November 2021 − Exploring Life
Dogs possess up to 300 million olfactory receptors. Dogs’ sensitive noses can assist biologists in the conservation of species, as they are much better at detecting traces of otter, crested newt or hedgehog than humans – or even technology.
Leipzig Riverside Forest: the search begins! Zammy directs his moist black nose into the air and eagerly awaits the sign from his companion. Biologist Annegret Grimm-Seyfarth lifts her arm and points to a small parcel of forest. Instantly, the border collie darts off and begins to search through the grass, branches and leaves. He stops abruptly before a piece of dead wood - Zammy has picked up a scent. He then merely stares at his prey – a tiny trace of feces from a crested newt.
This is one of the YouTube videos that biologist Grimm-Seyfarth of the Helmholtz Centre for Environmental Research in Leipzig (UFZ) regularly uploads to her channel “Monitoring Dogs” It shows how dogs can become useful assistants in the conservation effort by tracking down minute traces of endangered species – traces that humans would have to search for in painstaking ways, using binoculars or camera traps.
Ten years ago, during a practicum, Grimm-Seyfarth had the idea of training her cattle dog Foxy to locate endangered otters – a cumbersome task. According to genetic analysis, 30 percent of the feces collected by humans was prone to error. Once trained on the otter scent, Foxy’s work proved to be much more thorough and accurate. Even during the search for crested newts – amphibians barely the size of a finger – her current border collie Zammy is quick, reliable and extremely accurate.
1,220 publications from 60 countries
Animal assistants like Zammy are becoming increasingly important in the global fight against the loss of species; today, one million animal and plant species are in danger of extinction. “In order to be able to protect their habitats and implement measures, we must first know where they can still be found”, says Grimm-Seyfarth. It is therefore an important goal of field biologists to advance the effective search for their traces.
In order to be able to better assess the potential of species tracking using sniffer dogs, Grimm-Seyfarth and her UFZ colleague Wiebke Harms, together with Dr. Anne Berger of the Leibniz Institute for Zoo and Wildlife Research in Berlin, conducted extensive research and found 1,220 scientific publications employing dogs in the search for species from a total of 60 countries.
They discovered that the use of dogs has been a common approach for decades – mainly in the United States, New Zealand and Australia. In fact, many university research groups keep their own tracking dog teams. In their overview study they show that to date, dogs have helped track down 400 different species – mostly cat, dog, bear or marten, but also 42 plant species, 26 fungal species and six bacterial species were listed on the global list of species detected by scent. The animal detectives found up to 4.7 times more black bears, fishers (Marten pennanti) and bobcats than camera traps.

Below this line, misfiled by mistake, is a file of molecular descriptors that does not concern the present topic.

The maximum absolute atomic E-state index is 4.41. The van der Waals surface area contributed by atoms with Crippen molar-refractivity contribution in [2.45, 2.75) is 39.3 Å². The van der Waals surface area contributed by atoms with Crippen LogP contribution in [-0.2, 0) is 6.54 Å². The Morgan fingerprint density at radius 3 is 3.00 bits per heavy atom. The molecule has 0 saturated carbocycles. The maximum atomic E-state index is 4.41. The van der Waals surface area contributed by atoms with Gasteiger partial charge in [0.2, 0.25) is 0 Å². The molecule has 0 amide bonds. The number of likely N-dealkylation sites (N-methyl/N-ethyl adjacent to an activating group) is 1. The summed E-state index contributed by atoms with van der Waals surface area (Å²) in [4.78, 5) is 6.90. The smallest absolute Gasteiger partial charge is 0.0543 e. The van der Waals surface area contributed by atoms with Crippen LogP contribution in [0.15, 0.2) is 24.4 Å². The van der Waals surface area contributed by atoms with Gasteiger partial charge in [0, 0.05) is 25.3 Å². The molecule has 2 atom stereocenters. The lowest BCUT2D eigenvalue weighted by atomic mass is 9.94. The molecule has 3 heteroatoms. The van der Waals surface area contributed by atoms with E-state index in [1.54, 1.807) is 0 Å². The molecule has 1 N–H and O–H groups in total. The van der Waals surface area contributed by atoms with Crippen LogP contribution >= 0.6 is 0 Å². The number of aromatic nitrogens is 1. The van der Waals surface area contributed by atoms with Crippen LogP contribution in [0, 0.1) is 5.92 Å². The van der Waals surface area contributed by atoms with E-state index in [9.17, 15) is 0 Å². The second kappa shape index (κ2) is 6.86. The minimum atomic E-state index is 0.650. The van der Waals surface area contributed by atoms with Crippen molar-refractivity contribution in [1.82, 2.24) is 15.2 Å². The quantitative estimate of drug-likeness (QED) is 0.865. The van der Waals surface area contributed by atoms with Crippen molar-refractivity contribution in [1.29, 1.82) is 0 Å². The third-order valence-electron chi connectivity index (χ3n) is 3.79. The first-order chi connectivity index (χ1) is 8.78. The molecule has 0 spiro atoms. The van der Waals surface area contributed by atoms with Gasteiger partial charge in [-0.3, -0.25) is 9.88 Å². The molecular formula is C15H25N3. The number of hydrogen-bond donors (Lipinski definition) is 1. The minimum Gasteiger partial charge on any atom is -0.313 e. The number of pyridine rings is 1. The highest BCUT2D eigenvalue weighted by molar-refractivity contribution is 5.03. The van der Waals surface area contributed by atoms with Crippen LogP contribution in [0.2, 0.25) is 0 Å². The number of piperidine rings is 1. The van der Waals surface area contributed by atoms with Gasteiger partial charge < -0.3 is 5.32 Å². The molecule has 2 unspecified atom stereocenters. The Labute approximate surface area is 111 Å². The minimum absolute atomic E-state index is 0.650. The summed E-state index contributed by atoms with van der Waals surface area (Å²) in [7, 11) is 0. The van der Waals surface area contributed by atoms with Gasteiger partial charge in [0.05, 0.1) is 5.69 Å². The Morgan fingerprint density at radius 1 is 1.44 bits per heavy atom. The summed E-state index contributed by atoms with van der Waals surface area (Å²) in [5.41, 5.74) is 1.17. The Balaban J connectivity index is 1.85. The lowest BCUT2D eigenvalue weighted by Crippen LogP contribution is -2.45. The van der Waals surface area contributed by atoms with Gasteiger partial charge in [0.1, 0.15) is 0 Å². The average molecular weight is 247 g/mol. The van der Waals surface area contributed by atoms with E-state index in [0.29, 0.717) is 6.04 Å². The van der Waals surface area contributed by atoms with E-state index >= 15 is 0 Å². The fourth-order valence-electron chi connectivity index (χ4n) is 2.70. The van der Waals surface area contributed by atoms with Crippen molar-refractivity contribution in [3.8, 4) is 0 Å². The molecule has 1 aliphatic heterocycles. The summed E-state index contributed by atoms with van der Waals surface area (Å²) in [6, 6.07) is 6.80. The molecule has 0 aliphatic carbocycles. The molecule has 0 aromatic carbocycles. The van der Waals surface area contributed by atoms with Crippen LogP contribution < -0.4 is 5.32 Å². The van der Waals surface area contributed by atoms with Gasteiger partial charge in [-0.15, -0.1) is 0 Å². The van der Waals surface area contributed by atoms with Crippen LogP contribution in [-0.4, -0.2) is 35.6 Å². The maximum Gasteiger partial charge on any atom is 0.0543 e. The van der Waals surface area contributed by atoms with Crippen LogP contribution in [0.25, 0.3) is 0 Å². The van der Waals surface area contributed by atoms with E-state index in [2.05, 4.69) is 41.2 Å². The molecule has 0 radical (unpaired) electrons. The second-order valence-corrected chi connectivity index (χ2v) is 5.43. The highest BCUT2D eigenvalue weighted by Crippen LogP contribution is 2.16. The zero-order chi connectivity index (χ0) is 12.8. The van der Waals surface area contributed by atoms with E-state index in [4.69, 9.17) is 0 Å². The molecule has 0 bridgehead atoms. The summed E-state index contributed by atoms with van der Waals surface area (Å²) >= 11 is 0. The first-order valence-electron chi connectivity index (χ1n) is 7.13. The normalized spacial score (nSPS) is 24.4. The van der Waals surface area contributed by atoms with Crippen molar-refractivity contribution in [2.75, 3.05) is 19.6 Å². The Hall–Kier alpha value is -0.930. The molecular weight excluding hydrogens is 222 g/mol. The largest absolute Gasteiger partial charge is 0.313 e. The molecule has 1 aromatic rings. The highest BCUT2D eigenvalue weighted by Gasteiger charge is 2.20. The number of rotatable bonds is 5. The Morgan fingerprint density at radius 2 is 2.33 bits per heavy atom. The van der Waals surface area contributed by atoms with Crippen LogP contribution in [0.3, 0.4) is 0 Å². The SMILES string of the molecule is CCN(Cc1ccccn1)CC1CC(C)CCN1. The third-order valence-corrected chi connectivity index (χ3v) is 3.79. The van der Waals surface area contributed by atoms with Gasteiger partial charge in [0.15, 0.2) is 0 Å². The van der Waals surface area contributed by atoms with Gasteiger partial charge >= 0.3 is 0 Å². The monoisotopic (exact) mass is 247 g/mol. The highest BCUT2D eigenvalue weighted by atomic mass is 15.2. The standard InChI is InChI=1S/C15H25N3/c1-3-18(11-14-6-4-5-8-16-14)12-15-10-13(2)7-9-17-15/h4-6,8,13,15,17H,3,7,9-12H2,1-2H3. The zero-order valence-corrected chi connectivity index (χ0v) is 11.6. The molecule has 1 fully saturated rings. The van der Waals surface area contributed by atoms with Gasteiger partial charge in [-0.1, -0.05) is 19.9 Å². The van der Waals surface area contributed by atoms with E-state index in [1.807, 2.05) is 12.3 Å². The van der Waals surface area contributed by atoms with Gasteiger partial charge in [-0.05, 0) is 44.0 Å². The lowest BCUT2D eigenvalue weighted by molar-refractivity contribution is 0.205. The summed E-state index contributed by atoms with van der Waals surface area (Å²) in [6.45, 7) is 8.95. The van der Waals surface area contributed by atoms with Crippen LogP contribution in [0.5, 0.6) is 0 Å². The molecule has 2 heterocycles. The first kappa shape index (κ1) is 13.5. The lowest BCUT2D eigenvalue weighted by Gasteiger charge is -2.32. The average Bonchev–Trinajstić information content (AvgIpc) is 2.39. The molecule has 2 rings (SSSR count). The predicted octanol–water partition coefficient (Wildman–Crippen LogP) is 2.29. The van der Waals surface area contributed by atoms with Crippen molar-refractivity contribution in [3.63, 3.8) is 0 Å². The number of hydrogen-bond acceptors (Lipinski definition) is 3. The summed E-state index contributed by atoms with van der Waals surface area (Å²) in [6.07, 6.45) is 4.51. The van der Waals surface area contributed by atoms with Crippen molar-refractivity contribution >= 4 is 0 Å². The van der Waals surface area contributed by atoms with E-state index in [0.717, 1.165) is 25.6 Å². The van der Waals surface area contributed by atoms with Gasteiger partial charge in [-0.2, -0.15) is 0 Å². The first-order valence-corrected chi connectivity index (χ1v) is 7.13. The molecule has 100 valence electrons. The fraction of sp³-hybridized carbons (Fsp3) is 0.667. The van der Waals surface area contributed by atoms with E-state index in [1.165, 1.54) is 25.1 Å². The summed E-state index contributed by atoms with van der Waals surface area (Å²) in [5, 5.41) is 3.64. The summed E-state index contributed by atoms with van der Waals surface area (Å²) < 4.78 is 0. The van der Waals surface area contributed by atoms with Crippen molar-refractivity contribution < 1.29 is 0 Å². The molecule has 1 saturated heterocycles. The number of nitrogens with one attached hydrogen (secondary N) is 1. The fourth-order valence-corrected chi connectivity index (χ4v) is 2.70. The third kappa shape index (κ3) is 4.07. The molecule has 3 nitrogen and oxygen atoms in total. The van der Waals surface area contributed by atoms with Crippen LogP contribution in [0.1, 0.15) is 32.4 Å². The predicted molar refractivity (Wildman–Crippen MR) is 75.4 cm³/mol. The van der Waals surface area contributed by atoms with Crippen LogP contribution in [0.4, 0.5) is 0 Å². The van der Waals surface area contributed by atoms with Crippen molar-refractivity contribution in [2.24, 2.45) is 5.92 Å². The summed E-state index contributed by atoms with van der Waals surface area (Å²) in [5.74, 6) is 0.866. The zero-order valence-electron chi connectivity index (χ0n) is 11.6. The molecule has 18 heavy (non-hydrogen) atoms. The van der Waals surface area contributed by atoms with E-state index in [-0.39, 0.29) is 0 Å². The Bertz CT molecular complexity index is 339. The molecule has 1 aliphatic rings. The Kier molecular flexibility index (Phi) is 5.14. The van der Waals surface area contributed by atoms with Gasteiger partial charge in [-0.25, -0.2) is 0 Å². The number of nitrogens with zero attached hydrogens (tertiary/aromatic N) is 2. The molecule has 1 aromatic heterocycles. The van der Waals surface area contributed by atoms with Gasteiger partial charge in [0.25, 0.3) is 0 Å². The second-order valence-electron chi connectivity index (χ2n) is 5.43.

Grimm-Seyfarth suspects that dogs were first enlisted in conservation efforts in New Zealand in the 1890s. At that time, conservationists trained hunting dogs to search for the nocturnal kiwi. The population of these flightless birds was severely threatened by rats, marten and foxes which had been introduced to the islands by humans. In order to save these rare birds, preservationists collected the kiwis and brought them to an island that had not yet been invaded by their predators.
Dogs are smart
Herding dogs, in particular, are well suited to conservation work – they like to co-operate with humans, and they possess up to 300 million olfactory receptors which allow them to detect minute concentrations of scent molecules. In addition, cognitive scientist Juliane Bräuer demonstrated that dogs construct an exact internal image when they follow a scent. They therefore actively and effectively contribute to conservation. Moreover, when Grimm-Seyfarth’s five-year-old male border collie searches for otters and crested newts in the Leipzig Riverside Forest, his involvement is considered “non-invasive” as his quests constitute only a minimal interference with nature.
Nowadays, dogs are also employed by planning and advisory offices in their search for birds and bats injured or killed by wind turbines, or when burrows of field hamsters or nests of the rare dormouse need to be located on agricultural land. “The German railway company Deutsche Bahn is currently determining whether the deployment of trained dog squadrons could possibly replace the existing external consultants for the detection of endangered animal species near railway tracks”, says Dr. Anne Berger, biologist and co-author of the UFZ overview study.
The researchers are presently experiencing a high demand for the project “Igamon Dogs”, a collaboration between the German Federal Ministry of Education and Research and the UFZ. This project enlists the help of private dog owners from the states of Saxony, Saxony-Anhalt or Berlin who, along with their companions are interested in joining the search for traces of endangered species. “We are looking for animals who are highly motivated by toys or food”, states the advertisement. Once selected, the dog owners will be responsible for monitoring, i.e., they will go into the field perform documentation. The results will then be scientifically analyzed. The project aims to test the extent to which the “citizen scientists” may be able to help expedite the conservation of species.